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Math Help - Commutative Ring

  1. #1
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    Commutative Ring

    How is it that a commutative ring F(R) defined by the operations of pointwise addition and pointwise multiplication contains elements f != 0, 1 that satisfy f^2 = f?
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  2. #2
    ux0
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    Quote Originally Posted by johnt4335 View Post
    f != 0, 1 that satisfy f^2 = f?
    I think you meant to say..

    f \neq 0, 1

    i think if we define the funtions

    f(a)=\left\{\begin{matrix}<br />
a &  a \leq  0\\ <br />
0 & a \geq  0<br />
\end{matrix}\right.<br />

    and

    g(a)=\left\{\begin{matrix}<br />
0 &  a \leq  0\\ <br />
a & a \geq  0<br />
\end{matrix}\right.

    then we can prove that there are elements that work for f^2 = f...

    i.e (-2,-2)^2 = (4, 4) ... which is on g(a)


    Could someone verify this please?
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  3. #3
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    Hi

    If by F(R) you mean the set of all maps from R to R, where R is a ring, then each element f of \mathcal{F}(R) can be seen as a "sequence" (x_r)_{r\in R} where x_r=f(r), and the binary operations you defined over it to obtain a ring are:

    addition: (x_r)_{r\in R}+(y_r)_{r\in R}=(x_r+y_r)_{r\in R} ,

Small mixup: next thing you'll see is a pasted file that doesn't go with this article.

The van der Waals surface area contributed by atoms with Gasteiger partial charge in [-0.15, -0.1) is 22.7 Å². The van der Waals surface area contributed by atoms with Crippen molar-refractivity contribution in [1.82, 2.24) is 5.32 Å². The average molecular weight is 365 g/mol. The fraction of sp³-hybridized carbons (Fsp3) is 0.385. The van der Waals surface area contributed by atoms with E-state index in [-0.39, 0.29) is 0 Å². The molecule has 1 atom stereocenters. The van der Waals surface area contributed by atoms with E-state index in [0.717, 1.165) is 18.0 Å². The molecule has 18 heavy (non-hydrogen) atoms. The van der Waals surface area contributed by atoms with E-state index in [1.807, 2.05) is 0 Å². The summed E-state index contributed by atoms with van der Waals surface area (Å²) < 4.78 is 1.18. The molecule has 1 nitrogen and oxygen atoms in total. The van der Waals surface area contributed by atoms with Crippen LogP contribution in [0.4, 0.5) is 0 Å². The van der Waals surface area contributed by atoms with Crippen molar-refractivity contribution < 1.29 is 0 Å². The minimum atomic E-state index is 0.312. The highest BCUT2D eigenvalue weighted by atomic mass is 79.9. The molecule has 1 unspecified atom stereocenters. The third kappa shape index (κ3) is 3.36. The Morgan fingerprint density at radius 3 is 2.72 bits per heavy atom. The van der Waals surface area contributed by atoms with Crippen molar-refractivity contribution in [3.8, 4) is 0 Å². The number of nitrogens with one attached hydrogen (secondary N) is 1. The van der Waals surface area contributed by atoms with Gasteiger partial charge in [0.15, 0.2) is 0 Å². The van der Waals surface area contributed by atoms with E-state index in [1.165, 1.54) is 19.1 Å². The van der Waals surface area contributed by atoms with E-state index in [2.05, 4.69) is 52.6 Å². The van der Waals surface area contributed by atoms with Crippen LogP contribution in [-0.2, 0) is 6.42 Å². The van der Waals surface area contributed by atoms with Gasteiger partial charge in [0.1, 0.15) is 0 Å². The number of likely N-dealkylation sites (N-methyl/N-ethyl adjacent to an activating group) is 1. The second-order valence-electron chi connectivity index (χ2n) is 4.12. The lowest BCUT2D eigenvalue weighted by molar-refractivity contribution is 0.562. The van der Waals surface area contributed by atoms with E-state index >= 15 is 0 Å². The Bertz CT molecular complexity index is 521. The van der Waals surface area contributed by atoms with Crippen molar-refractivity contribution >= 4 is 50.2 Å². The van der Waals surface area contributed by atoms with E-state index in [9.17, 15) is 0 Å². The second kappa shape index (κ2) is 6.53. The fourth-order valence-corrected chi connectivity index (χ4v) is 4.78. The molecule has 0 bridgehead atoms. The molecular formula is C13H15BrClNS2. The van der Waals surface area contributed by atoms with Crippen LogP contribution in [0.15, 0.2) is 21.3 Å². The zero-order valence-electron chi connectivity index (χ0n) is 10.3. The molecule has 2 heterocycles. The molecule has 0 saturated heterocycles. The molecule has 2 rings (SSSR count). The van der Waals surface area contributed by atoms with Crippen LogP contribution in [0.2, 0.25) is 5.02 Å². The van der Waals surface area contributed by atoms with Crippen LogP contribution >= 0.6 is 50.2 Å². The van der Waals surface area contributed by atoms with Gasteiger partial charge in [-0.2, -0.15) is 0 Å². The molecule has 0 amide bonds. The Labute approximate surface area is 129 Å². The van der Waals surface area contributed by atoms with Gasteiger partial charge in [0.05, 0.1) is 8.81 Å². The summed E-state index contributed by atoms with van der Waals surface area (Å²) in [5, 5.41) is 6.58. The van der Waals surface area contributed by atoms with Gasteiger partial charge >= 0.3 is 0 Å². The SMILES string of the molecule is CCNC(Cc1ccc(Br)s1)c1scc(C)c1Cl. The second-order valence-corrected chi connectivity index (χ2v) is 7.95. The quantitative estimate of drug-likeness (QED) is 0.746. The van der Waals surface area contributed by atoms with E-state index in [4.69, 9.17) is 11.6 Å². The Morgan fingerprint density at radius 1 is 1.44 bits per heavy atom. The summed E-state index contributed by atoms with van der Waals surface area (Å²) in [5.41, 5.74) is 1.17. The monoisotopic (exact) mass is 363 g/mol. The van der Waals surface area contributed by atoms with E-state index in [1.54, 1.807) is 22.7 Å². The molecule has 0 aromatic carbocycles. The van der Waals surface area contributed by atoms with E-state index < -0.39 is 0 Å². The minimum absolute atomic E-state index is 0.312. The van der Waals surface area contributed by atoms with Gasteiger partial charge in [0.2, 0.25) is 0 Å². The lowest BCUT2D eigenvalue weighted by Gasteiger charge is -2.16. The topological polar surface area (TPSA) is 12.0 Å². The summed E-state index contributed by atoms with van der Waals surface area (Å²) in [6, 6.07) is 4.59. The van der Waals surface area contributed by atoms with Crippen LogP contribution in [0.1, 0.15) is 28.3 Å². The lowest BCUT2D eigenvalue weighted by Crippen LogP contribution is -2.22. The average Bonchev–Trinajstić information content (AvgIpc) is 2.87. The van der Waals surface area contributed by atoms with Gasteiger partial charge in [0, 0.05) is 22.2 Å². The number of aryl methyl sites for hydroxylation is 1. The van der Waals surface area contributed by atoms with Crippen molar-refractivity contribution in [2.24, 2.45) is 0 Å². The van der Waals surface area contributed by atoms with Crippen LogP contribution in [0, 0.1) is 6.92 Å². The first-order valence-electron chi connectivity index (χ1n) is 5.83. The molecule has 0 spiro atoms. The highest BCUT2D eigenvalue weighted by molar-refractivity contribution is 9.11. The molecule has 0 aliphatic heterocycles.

multiplication: (x_r)_{r\in R}\times(y_r)_{r\in R}=(x_r\times y_r)_{r\in R} ,

    with as zero (0)_{r\in R} and identity element (1)_{r\in R}, which are obviously idempotent.

    When R has more than two elements, can you find very simple elements of \mathcal{F}(R) other than (0)_{r\in R} and (1)_{r\in R} (but similar...) that are idempotent?
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  4. #4
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    Ohh okay, so you mean something along the lines of the matrix I.
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  5. #5
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    I guess; what I mean is any f\in \mathcal{F}(R) such that Im(f)\subseteq\{0,1\} is idempotent.

    So if R is finite and has n elements, there are at least 2^n elements in \mathcal{F}(R) that are idempotent.
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